Value Sharing – Calendar Analytics

Calendar Analytics Tool

Mining data in Outlook has always been something I have been interested in. One of my former colleagues pointed me to a just released tool based upon Excel, your Exchange Account, and PowerPivot. The Calendar Analytics Tool provides for very rich UI that can help analyze how your meeting time is being spent.

It will require you to start using the categories feature in Outlook, but it is worth it immediately.

You can download a copy today.

Calendar Analytics Tool Press Release

Calendar Analytics Tool Download

PowerPivot Download

Community Value Shares

Blog Of Note

Alvin Ashcraft’s Morning Dew

This is a great read every day. Alvin puts together high quality blog content links that are categorized, making for an incredibly easy way to start learning something new.


There is Fiction in the Space Between

Telling Stories

Debugging, reviewing, and diagnosing software defects or code is at best a daunting task.  Sometimes the simplest change to an environment, code file or build machine can cause hours or days of frustration. Software developers not only have to write code, but also need to be forensics experts.

Telling Stories

This post is inspired by the first line of this song by Tracy Chapman, “There is Fiction in the Space Between”.  We were fighting a build system configuration issue for several hours.  At the end of the day, it turned out there were parameter differences in “AnyCPU” and “Any CPU”.  What is interesting is that these parameters were generated by default for us initially from two different systems.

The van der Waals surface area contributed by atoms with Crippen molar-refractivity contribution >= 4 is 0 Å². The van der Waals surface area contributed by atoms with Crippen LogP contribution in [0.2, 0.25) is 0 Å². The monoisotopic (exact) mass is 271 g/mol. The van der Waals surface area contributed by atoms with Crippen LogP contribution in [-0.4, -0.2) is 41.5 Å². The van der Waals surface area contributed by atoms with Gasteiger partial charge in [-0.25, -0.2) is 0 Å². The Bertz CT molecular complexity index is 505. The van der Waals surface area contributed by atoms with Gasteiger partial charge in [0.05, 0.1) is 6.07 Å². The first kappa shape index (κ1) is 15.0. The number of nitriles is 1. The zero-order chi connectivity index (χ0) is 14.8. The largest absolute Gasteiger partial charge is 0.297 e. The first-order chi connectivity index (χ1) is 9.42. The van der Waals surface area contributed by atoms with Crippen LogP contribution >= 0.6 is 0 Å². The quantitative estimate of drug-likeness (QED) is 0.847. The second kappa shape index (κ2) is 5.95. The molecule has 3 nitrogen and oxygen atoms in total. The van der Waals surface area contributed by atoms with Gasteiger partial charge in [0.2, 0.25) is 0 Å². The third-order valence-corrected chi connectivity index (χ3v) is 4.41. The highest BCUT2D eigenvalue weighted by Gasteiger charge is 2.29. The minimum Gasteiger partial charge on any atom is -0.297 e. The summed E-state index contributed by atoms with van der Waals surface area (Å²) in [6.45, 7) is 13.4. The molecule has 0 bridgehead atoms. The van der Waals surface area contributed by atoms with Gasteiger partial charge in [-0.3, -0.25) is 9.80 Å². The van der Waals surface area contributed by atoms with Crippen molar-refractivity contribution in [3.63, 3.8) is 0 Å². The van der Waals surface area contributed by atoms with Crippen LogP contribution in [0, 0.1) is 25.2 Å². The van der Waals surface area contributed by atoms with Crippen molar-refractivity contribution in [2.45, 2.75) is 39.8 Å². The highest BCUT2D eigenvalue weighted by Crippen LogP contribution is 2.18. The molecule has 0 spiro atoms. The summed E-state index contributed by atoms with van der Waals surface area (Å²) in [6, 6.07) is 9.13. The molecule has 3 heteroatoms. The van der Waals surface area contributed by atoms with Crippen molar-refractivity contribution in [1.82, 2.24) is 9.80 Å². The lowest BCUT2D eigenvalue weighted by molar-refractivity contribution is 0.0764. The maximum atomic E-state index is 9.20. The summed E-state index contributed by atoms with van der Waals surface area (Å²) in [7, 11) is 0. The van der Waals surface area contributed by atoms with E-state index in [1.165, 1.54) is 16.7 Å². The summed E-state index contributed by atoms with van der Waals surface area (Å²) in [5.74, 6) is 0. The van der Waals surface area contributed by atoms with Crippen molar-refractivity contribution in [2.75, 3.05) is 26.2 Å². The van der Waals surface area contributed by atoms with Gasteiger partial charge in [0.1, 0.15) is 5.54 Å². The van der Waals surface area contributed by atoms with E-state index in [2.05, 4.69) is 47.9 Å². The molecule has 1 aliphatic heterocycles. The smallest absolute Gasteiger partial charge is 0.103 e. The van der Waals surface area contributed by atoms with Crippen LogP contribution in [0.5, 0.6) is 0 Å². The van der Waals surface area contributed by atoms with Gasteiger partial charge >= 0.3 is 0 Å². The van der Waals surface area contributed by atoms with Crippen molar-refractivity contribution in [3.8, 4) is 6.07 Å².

On top of this, the system was presenting some false positives to say that the build succeeded.  The head scratching moments were plenty.  Eventually, the problem was caught by a second pair of eyes looking at diagnostic level log files.

Don’t Read Between The Lines

While one could point out that anomalies happen in development and coding environments, the results are pretty predictable and repeatable.  I see many developers struggle with debugging, especially when they have “certified” it works on their machine.  If your program has detailed logs or diagnostics, use them.

Try to isolate the area where the call is failing.  Usually understanding the source code logging messages will be a big help.  One of the things that I would suggest doing is to add additional diagnostics to the code if you can, so the next person may have an easier time if an error arises.

Four Eyes are Really Better Than Two

Don’t bang your head against the desk for hours pouring over the same problem.  Bring in the second or even third set of eyes.  It is not only the eyes, but the insight other developers may have with the problem at hand.  Don’t be intimidated by the “Oh duh” moment that usually happens, we all have them.

Diff Tools Really Make a Difference